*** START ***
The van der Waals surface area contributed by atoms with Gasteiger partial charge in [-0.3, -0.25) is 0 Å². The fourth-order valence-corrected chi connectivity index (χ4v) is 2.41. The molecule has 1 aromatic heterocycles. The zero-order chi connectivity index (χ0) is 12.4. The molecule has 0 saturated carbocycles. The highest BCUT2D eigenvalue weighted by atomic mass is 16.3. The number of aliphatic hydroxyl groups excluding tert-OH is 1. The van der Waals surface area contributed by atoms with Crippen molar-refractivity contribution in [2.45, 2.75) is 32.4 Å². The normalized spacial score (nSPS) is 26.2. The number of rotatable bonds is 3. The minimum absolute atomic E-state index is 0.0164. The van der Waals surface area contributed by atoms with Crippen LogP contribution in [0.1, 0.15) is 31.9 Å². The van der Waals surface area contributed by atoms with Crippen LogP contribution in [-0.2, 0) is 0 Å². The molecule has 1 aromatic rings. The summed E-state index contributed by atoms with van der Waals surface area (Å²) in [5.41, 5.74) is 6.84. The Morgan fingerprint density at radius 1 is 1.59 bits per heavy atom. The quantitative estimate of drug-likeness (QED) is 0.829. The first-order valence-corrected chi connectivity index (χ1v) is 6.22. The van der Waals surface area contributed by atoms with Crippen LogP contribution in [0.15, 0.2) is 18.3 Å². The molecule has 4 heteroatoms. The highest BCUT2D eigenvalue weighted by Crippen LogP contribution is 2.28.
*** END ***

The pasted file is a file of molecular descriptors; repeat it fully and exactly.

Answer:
The van der Waals surface area contributed by atoms with Gasteiger partial charge in [-0.3, -0.25) is 0 Å². The fourth-order valence-corrected chi connectivity index (χ4v) is 2.41. The molecule has 1 aromatic heterocycles. The zero-order chi connectivity index (χ0) is 12.4. The molecule has 0 saturated carbocycles. The highest BCUT2D eigenvalue weighted by atomic mass is 16.3. The number of aliphatic hydroxyl groups excluding tert-OH is 1. The van der Waals surface area contributed by atoms with Crippen molar-refractivity contribution in [2.45, 2.75) is 32.4 Å². The normalized spacial score (nSPS) is 26.2. The number of rotatable bonds is 3. The minimum absolute atomic E-state index is 0.0164. The van der Waals surface area contributed by atoms with Crippen LogP contribution in [0.1, 0.15) is 31.9 Å². The van der Waals surface area contributed by atoms with Crippen LogP contribution in [-0.2, 0) is 0 Å². The molecule has 1 aromatic rings. The summed E-state index contributed by atoms with van der Waals surface area (Å²) in [5.41, 5.74) is 6.84. The Morgan fingerprint density at radius 1 is 1.59 bits per heavy atom. The quantitative estimate of drug-likeness (QED) is 0.829. The first-order valence-corrected chi connectivity index (χ1v) is 6.22. The van der Waals surface area contributed by atoms with Crippen LogP contribution in [0.15, 0.2) is 18.3 Å². The molecule has 4 heteroatoms. The highest BCUT2D eigenvalue weighted by Crippen LogP contribution is 2.28.